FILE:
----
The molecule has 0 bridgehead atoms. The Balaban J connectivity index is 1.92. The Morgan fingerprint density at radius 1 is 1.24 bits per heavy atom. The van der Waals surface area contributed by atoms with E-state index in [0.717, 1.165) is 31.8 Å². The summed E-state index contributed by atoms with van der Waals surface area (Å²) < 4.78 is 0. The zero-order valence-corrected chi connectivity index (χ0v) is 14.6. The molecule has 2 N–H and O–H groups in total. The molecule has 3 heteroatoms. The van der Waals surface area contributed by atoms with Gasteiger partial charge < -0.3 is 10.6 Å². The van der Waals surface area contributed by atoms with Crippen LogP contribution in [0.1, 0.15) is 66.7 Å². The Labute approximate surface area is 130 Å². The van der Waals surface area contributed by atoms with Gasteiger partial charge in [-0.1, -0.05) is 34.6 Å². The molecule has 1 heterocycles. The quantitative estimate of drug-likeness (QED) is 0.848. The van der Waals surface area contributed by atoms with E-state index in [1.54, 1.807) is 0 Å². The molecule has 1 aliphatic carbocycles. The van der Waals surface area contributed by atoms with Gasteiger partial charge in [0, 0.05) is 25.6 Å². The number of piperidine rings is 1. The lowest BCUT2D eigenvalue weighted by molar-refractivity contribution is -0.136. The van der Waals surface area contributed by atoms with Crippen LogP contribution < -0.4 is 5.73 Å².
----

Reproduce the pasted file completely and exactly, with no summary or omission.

The molecule has 0 bridgehead atoms. The Balaban J connectivity index is 1.92. The Morgan fingerprint density at radius 1 is 1.24 bits per heavy atom. The van der Waals surface area contributed by atoms with E-state index in [0.717, 1.165) is 31.8 Å². The summed E-state index contributed by atoms with van der Waals surface area (Å²) < 4.78 is 0. The zero-order valence-corrected chi connectivity index (χ0v) is 14.6. The molecule has 2 N–H and O–H groups in total. The molecule has 3 heteroatoms. The van der Waals surface area contributed by atoms with Gasteiger partial charge < -0.3 is 10.6 Å². The van der Waals surface area contributed by atoms with Crippen LogP contribution in [0.1, 0.15) is 66.7 Å². The Labute approximate surface area is 130 Å². The van der Waals surface area contributed by atoms with Gasteiger partial charge in [-0.1, -0.05) is 34.6 Å². The molecule has 1 heterocycles. The quantitative estimate of drug-likeness (QED) is 0.848. The van der Waals surface area contributed by atoms with E-state index in [1.54, 1.807) is 0 Å². The molecule has 1 aliphatic carbocycles. The van der Waals surface area contributed by atoms with Gasteiger partial charge in [0, 0.05) is 25.6 Å². The number of piperidine rings is 1. The lowest BCUT2D eigenvalue weighted by molar-refractivity contribution is -0.136. The van der Waals surface area contributed by atoms with Crippen LogP contribution < -0.4 is 5.73 Å².